• Lists of names and research studies. In many courses professors provide students with numerous names and/or research studies throughout the semester. A fun and educational way to review these lists is to have students, meeting in small groups, compile their own “Top 10″ lists of the most important or significant studies or theories discussed. Allow the students to share their lists and argue with other groups about the rankings. It is interesting to hear students debate the merits of Milgram and Festinger in a Social Psychology Class.
  • Review session as a game. Review sessions for the final exam are a common activity during the last week of classes. James Wangberg developed a way to bring academic closure and also have a sense of celebration by having the review session in the form of a game of charades (Pescosolido & Aminzade, 1999). Other game style activities such as Jeopardy or Who Wants to be a Millionaire also could be adapted as a fun way to review for the final exam.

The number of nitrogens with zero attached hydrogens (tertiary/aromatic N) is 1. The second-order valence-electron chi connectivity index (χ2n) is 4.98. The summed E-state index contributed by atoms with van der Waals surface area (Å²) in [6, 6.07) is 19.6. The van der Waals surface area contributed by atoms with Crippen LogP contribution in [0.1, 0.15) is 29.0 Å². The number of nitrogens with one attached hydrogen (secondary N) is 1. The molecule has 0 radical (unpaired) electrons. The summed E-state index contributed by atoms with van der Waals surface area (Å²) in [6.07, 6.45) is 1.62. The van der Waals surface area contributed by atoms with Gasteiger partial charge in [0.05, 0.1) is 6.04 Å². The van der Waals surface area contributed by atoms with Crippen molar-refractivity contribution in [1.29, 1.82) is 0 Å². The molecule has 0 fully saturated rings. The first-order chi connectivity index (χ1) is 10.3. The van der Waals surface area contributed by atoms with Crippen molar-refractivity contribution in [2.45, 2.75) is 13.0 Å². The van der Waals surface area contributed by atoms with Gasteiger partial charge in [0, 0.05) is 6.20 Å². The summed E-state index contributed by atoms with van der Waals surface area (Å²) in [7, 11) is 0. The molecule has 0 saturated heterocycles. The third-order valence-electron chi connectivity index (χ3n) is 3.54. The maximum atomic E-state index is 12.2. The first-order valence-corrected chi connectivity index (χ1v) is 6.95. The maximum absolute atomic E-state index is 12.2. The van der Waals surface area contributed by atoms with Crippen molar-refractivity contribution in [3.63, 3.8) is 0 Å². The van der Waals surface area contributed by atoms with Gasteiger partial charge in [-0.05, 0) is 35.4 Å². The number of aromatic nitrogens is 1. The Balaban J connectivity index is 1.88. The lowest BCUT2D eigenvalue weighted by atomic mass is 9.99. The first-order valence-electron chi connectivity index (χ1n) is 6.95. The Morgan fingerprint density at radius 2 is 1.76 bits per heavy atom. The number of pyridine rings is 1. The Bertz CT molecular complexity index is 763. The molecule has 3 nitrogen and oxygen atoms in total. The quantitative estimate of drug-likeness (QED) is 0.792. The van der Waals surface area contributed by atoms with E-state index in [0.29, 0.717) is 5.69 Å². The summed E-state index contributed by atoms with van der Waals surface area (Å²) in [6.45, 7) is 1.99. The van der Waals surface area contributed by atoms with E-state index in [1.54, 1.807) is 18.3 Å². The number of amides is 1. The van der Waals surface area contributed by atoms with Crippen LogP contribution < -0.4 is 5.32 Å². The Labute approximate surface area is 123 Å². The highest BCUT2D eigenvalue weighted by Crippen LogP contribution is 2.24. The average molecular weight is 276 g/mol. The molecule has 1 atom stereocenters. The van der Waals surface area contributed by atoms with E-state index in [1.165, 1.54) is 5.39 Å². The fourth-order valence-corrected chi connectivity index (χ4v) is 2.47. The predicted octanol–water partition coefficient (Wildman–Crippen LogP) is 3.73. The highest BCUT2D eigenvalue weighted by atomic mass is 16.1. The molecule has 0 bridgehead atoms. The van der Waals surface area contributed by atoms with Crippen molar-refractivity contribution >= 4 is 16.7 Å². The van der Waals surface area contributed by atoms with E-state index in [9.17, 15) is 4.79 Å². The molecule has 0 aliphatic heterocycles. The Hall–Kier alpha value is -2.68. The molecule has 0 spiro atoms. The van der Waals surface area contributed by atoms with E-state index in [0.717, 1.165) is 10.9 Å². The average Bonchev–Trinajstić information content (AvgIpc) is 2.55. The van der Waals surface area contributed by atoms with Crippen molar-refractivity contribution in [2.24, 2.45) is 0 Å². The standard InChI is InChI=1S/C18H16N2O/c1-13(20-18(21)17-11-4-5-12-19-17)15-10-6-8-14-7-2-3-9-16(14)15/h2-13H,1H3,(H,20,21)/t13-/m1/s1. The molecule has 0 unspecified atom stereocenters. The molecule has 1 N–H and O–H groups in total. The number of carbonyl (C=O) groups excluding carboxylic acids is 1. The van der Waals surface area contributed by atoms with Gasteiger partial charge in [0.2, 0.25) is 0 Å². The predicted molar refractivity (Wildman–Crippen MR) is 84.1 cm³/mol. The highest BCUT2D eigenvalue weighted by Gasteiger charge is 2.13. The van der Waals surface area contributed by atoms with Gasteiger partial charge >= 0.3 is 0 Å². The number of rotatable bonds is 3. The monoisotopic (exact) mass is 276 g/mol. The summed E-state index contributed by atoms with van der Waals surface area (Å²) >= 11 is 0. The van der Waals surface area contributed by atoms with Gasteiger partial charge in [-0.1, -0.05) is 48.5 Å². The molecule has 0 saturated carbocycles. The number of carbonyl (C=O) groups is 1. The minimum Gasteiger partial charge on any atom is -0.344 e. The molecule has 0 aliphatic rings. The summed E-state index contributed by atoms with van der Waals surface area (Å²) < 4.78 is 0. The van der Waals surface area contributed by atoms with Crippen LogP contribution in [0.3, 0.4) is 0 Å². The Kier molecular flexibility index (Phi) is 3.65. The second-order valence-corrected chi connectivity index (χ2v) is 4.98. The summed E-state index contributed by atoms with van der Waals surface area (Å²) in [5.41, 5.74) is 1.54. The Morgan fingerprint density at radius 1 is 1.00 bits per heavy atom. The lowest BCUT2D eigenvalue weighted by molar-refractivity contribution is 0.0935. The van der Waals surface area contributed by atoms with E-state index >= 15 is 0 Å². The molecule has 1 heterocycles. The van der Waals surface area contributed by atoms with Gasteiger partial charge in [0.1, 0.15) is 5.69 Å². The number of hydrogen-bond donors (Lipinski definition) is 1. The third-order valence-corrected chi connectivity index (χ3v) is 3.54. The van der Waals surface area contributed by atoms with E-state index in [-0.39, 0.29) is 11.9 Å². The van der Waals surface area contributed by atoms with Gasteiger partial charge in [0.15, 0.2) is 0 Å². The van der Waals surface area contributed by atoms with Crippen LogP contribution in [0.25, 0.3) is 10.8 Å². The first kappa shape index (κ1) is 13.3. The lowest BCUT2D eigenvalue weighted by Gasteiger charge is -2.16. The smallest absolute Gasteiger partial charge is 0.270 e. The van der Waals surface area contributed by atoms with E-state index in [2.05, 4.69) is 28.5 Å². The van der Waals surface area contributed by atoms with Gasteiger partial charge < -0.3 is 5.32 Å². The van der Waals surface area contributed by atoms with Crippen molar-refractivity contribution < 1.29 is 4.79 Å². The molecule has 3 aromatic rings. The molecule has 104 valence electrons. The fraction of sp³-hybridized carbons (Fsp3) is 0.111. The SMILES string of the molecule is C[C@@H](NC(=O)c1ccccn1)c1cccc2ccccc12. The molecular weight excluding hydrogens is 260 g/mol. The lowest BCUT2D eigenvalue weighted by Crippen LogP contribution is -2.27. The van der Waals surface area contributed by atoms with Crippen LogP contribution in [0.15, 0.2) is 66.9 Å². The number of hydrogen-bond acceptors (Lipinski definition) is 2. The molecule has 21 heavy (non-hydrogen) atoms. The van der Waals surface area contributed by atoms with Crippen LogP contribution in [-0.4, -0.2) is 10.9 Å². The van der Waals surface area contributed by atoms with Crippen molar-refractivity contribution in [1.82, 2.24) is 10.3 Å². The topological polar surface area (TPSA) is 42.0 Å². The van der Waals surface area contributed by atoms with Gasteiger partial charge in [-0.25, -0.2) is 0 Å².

• Revisit course goals and objectives. Many professors start a course introducing students to the course’s objectives and goals. Fewer professors revisit them at the end of the semester. Specifically, a professor could show how each objective was met using the assigned readings and specific activities. This may allow students to reflect on what and how much they have learned. Students may provide other examples of which the teacher was unaware.

Meaningful Projects

Many professors have a final paper or project that they think of as integrating the course, and very important and meaningful to what the students learn. Students often view these traditional papers or projects as simply more work. Certainly, some courses seem linked to the traditional paper, but some minor changes to the assignment can make it more meaningful for the students.

  • Invite an outside group for comprehensive project presentations. Final group presentations to the class and to relevant others in the university community communicate to students that their work is real and interesting to others. For example, invite residence life groups to presentations on such topics as STD’s, drugs, health, or study skills.
  • Integrate service learning and helping into course endings. Group service learning projects can be a meaningful activity for classes. For example, a faculty who teaches adult development may consider holding the last class at a local group home or facility, leading bingo or another activity. This allows students to have fun, say good-bye to each other, and do something worthwhile in the community at the same time.

Emotional Parting Ways